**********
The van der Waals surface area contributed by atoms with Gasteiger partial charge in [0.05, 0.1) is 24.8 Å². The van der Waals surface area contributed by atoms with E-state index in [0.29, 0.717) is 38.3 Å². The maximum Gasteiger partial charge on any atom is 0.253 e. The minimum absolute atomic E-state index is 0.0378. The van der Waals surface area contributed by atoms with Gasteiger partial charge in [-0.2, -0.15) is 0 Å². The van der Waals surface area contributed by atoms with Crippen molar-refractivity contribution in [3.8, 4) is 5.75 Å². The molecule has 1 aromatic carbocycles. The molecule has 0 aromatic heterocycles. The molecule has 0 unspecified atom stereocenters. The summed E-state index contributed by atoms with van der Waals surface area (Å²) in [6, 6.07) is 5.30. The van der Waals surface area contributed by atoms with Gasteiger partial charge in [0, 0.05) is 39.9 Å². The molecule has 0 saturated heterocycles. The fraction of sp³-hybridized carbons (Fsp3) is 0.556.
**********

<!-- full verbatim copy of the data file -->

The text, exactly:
The van der Waals surface area contributed by atoms with Gasteiger partial charge in [0.05, 0.1) is 24.8 Å². The van der Waals surface area contributed by atoms with E-state index in [0.29, 0.717) is 38.3 Å². The maximum Gasteiger partial charge on any atom is 0.253 e. The minimum absolute atomic E-state index is 0.0378. The van der Waals surface area contributed by atoms with Gasteiger partial charge in [-0.2, -0.15) is 0 Å². The van der Waals surface area contributed by atoms with Crippen molar-refractivity contribution in [3.8, 4) is 5.75 Å². The molecule has 1 aromatic carbocycles. The molecule has 0 aromatic heterocycles. The molecule has 0 unspecified atom stereocenters. The summed E-state index contributed by atoms with van der Waals surface area (Å²) in [6, 6.07) is 5.30. The van der Waals surface area contributed by atoms with Gasteiger partial charge in [0, 0.05) is 39.9 Å². The molecule has 0 saturated heterocycles. The fraction of sp³-hybridized carbons (Fsp3) is 0.556.